1838: Benjamin Ellis to Gibbs & Jenney


Headstone of Capt. Ellis

This letter was written by Capt. Benjamin Ellis (1799-1878) to his ship owners and investors, Gibbs & Jenney, of Fairhaven, Massachusetts. Benjamin was the son of Ebenezer Ellis (1762-1845) and Priscilla White (1770-1840). He was married to Louisa Damon (1806-1866) and had at least four sons.

Ellis wrote the letter from the Bay of Islands in New Zealand in the midst of a voyage to collect whale oil. The voyage spanned the period from 30 July 1837 to 21 February 1839. [See Log Book of the voyage at the New Bedford Whaling Museum.]

William Le Baron Gibbs was the senior member of the merchant firm of Gibbs & Jenney, originally of New York City, N.Y., and later active at Fairhaven, Mass. His sister, Eliza, married Gibbs’ partner, William Proctor Jenney (1802-1881), in 1827.  Gibbs and Jenny were the owners of another ship named Sharon which was captained by Valentine Pease. It was supposed that Herman Melville, the author of Moby Dick, based his mentally unstable character “Captain Ahab” on Captain Pease. As an interesting aside, it should be noted that Herman Melville had a cousin named Thomas Wilson Melville who sailed on three successive whaling voyages — the first of which was with Captain Benjamin Ellis onboard the ship Columbus from Fairhaven to New Zealand and return (June 1835 to February 1837).


Whaling Ships at the Bay of Islands in New Zealand

Addressed to Messrs. Gibbs & Jenney, Fairhaven, Massachusetts

Ship Columbus
Bay of Islands, New Zealand
February 15th 1838

Dear Sirs,

The Columbus arrived at this place the [paper torn] with the crew in good health except the steward who has since deserted. On the 4th we had a very heavy gale of wind which caused the loss of 2 new boats. We have on board about 900 lbs. oil — 50 of it sperm. The ship has a bad leak about the stern in rough weather. We have searched but cannot find it. The ship will need caulking soon. Have done part of it and shall do the remaining part when we get in the bay.

The ship did very well in the bays the last season. I am expecting to get a cargo of oil in the bays and the next offshore season. I have a good crew. Our new headers ¹ are not as good as the last voyage. We have sunk 7 whales and cut in 17. ²

Refreshments are very high. Potatoes $25 a ton. We have had very bad weather on the coast and since we have been in here. We are now ready for sea. Shall sail the first favorable opportunity. There has been no late news from any of your ships. I shall cruise for sperm whales a month or two and then go to the bays.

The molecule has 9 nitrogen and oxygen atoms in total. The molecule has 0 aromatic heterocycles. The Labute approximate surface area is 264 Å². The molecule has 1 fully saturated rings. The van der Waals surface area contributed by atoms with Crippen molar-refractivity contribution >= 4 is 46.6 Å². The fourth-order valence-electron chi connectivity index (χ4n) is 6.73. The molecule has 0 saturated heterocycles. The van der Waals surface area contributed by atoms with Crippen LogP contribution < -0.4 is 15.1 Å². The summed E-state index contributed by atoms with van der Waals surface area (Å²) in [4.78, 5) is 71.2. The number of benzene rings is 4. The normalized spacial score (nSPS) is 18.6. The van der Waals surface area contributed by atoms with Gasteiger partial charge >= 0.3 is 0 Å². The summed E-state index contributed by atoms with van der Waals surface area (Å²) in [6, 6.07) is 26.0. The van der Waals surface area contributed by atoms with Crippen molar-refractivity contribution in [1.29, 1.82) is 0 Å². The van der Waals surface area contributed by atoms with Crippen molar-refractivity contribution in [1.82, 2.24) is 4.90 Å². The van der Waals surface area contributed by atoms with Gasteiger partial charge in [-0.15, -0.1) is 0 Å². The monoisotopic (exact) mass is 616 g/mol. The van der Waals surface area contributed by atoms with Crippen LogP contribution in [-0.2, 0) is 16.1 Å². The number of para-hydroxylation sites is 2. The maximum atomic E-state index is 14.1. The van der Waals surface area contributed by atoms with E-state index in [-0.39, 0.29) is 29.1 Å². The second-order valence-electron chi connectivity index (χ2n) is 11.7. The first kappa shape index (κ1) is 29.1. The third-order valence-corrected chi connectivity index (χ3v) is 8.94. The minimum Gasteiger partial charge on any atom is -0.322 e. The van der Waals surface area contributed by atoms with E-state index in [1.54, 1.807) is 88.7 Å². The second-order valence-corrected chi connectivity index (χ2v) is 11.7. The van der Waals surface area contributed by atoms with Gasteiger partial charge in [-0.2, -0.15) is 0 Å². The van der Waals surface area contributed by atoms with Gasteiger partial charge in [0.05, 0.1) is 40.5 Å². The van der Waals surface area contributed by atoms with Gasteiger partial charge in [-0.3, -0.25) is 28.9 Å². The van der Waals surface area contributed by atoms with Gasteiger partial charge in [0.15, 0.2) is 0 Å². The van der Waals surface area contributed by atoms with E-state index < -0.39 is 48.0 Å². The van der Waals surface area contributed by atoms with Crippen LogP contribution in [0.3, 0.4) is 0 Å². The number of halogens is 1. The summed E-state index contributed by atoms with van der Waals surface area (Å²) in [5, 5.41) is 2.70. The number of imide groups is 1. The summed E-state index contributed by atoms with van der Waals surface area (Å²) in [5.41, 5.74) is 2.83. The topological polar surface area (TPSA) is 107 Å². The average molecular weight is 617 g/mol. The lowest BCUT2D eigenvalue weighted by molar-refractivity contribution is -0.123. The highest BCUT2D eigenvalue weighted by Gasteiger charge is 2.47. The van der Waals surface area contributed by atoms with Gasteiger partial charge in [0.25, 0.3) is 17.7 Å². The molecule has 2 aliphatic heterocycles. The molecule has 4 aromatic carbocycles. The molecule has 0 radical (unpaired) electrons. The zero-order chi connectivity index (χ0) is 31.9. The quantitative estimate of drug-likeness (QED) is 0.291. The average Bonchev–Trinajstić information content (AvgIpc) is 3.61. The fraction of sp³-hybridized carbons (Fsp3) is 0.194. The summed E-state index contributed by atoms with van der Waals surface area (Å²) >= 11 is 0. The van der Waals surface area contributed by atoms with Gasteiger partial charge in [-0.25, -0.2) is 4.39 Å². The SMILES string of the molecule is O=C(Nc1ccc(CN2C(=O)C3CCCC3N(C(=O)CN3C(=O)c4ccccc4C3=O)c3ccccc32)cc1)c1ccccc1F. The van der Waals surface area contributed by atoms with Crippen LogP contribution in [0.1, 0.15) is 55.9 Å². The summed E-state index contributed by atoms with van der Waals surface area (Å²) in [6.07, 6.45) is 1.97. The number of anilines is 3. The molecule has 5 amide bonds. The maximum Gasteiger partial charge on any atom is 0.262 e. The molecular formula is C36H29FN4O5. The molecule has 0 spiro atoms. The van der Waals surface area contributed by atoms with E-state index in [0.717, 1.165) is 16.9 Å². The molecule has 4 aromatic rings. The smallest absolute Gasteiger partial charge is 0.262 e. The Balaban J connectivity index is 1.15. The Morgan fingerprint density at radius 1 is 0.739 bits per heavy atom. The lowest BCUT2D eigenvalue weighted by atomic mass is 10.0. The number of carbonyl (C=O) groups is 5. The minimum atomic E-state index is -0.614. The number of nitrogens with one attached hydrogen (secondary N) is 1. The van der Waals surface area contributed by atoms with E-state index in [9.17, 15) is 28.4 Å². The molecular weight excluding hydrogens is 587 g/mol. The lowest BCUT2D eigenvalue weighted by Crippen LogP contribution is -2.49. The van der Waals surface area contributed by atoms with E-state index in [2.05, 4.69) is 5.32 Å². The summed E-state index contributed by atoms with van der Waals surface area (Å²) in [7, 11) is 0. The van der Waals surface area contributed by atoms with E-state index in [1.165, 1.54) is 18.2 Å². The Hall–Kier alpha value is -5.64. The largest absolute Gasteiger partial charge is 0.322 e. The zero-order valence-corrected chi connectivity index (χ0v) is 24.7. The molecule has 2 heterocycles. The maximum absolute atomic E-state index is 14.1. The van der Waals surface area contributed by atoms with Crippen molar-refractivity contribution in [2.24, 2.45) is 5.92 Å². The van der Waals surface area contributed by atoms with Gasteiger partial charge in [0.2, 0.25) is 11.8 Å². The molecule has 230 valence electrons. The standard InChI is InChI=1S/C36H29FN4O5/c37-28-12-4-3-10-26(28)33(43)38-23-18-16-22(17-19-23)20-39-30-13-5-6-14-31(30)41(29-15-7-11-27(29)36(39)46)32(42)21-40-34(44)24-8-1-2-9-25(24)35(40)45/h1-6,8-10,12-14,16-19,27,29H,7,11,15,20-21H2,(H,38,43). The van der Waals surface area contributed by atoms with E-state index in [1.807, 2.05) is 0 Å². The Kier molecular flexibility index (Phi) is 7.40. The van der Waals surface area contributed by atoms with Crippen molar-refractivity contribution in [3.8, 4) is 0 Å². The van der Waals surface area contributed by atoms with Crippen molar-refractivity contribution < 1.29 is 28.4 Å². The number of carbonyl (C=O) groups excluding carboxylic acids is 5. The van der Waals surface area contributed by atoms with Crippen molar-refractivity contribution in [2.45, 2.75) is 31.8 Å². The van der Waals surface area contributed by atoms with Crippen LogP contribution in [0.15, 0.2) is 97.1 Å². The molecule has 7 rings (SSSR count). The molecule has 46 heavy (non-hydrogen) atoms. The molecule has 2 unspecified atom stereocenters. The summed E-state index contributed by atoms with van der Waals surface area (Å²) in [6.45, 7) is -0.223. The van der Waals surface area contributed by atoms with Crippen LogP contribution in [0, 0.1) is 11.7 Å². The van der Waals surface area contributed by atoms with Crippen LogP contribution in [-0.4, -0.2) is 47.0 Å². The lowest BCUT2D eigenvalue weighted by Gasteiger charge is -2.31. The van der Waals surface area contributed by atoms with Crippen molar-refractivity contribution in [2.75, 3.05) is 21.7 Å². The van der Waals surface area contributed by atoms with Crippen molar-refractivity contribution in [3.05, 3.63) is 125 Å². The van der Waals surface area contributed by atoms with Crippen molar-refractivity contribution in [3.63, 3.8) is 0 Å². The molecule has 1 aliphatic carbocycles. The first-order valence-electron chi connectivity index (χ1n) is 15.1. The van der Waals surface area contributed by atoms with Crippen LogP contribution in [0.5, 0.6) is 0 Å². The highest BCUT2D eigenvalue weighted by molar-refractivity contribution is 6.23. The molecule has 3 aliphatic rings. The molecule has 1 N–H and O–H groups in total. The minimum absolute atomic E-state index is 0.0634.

Wishing you health and prosperity.

I remain your most obedient servant, — Benjamin Ellis

¹ “Headers” is the term given the whalers who steer the small boats when closing in on a whale and afterwards killing it.

² To “cut in” means to cut the whale’s flesh into smaller pieces so that it may be brought on board and rendered into oil. When the captain wrote that they had “sunk 7 whales,” he meant that they had harpooned 7 whales but were unable to retrieve them and they sunk to the bottom of the ocean.



1864: Gilbert A. Talmadge to Caroline Wheeler


How Gilbert might have looked

This letter was written by Gilbert A. Talmadge (1842-1919) while serving in Co. C, 7th Connecticut Infantry. Gilbert enlisted on 6 September 1861 and mustered out on 12 September 1864 after three years service. He had previously served for three months in Co. K, 3rd Connecticut Infantry.

The 7th Conn. Vols. spent its entire enlistment prior to the Battle of Olustee (20 February 1864) in the Department of the South. Among other actions, it fought in the siege of Fort Pulaski, and the battles of Secessionville and Battery Wagner. During 1863, the regiment formed part of the garrison of St. Augustine and Fernandina, Florida. Because it was in the same brigade as the 7th New Hampshire, both regiments were often jointly called the “77th New England.” In January 1864, when this letter was written, the 7th Conn. Vols. was further weakened by the furloughing of over three hundred enlisted veterans. The regiment was left “quite forlorn with its depleted ranks” — many of them newly arrived substitutes who turned out to be bounty jumpers. They entered the Florida campaign with barely three hundred men. By that time, however, they were equipped with new Spencer carbines that bolstered their fighting strength.

This letter was written just one month before the Battle of Olustee in which the 7th Conn. Vols. entered the fighting with 250 men on duty and lost 80 killed, wounded or missing.

Gilbert was the son of Alson L. Talmadge (1810-1864) and Lucy Phelps (1814-18xx) of Meriden, New Haven county, Connecticut. Gilbert mentions two of his younger sisters in this letter; Carrie and Ellen.

Addressed to Mrs. Caroline Wheeler, West Meriden, Connecticut

St. Helena Island
January 19th, 1864

Dear Aunt,

I received your kind letter and picture. I was glad to hear from you and Uncle Edwin and to hear that you was well and was happy to get your picture and I wish that I had Uncles too and I would give anything if I could get Mother’s but I don’t suppose that I could persuade her [to] get hers taken anyway. And when I get where I can get one taken, I will have one taken and send to you. I can’t see as you have changed any since I left home. [Sister] Carrie — she thinks that I have not changed any since I left home. I may not [have changed] in looks but she will think that I have in action when I get home, I bet.

But [she will have to] wait 8 months longer and then I will come home and see the folks and I think that I shall stay there for awhile. I won’t say as I did when I was in the 3 month campaign for I see that men change their mind sometimes — at least I have — and I see that some has here. They have been out over 2 years now and they are going to try it for 3 years longer for the sake of coming home for 30 days and 475 dollars. But they can’t get this child till he has been free and I think that it will be hard to get me then. ¹